Here's a story I didn't expect to be writing: Customers seeking to purchase Microsoft's second-generation Surface tablets are reporting that the devices are sold out almost everywhere, online and in retail stores, and that Microsoft has nothing to say about expected availability. Is Surface 2 much more popular than anyone anticipated? Or stung by last year's defeat, did Microsoft simply not make enough?

Related: Microsoft Claims Vague Successes with Surface 2 Preorders

"It's certainly been exciting to see the public reaction to these two new products," a Microsoft statement notes. "With regards to specific inventory levels or sales numbers we don't comment on those specific figures. It's our goal to get these two tablets into as many people's hands as possible and we're actively working with manufacturing teams and retail partners to replenish stock where it's been sold out as soon as possible."

Related: Does the Surface Pro 2 Measure Up?

Checking online availability Tuesday morning, I found that all models of the Surface 2 and Surface Pro 2 are marked as "out of stock" at Microsoft's online store. At Wal-Mart's website, most of the models are listed as "out of stock online," although one Surface Pro 2 model with 128GB of storage was available for order. Best Buy lists the devices as available but that's a bit of a ruse: They're only available at certain retail stores, and the company can't ship any to customers from the online store.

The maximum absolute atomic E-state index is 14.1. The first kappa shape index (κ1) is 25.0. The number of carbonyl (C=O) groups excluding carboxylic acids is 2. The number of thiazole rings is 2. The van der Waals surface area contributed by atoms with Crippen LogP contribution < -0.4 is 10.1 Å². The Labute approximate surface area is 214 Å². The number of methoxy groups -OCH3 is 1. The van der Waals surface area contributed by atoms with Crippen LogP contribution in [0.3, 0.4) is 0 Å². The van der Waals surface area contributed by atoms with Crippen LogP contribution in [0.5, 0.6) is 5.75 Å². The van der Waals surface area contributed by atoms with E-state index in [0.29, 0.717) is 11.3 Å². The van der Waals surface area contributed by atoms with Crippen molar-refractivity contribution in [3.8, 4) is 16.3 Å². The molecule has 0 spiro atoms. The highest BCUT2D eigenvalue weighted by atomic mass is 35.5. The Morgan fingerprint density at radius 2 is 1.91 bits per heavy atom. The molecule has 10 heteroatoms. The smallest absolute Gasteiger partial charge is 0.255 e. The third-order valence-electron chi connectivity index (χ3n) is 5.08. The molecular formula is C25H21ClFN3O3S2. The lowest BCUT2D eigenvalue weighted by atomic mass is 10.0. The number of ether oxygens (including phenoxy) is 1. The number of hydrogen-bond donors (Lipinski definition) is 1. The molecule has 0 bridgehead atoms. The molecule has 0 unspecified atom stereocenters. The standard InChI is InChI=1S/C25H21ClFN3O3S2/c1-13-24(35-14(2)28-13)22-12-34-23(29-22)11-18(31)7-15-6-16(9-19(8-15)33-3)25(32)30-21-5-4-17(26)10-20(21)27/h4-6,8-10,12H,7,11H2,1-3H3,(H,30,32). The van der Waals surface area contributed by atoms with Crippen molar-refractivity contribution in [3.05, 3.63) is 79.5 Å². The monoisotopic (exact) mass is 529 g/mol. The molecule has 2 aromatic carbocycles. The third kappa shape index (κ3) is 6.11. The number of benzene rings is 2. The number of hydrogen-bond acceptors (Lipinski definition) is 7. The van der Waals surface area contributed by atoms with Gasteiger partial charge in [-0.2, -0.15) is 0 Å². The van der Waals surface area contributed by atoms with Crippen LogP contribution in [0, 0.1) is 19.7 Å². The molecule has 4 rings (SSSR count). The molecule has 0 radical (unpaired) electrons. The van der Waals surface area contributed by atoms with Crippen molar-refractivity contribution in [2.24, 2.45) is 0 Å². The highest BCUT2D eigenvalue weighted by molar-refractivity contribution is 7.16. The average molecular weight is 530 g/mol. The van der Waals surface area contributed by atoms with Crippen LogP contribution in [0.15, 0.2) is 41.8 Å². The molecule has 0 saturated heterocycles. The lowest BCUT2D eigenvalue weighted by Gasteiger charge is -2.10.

The best measure, however, might be Amazon.com, since that firm lists actual quantities. And Amazon.com has no Surface 2 or Surface Pro 2 models available for sale directly. But it reports that a third-party (and by the look of things, very small and local) retail partner has single-digit quantities of a few models.

Is Surface 2 really selling out?

Yes, I think it is. But the reason is simple: Microsoft simply didn't manufacture as many Surface 2 and Surface Pro 2 devices as it did with the original Surface RT last year. That device, you might recall, was over-manufactured compared with demand, driving Microsoft to write off $900 million related to hardware inventory. It should come as no surprise that the firm would err on the side of under-producing this time around.

Anecdotally, I've heard from many people on Twitter and via email who are upset about their inability to find specific Surface devices or accessories. And while this frustration might seem like a customer-service disaster in the making, it has an upside: News of eager consumers unable to purchase the Surface products they want so badly creates a sense of success, and the sense that Microsoft is rushing to meet the demand. The firm is handling the poor availability of Xbox One in the same fashion.

What I'm most curious about, of course, is actual unit sales. And that's one question I don't expect to see answered anytime soon.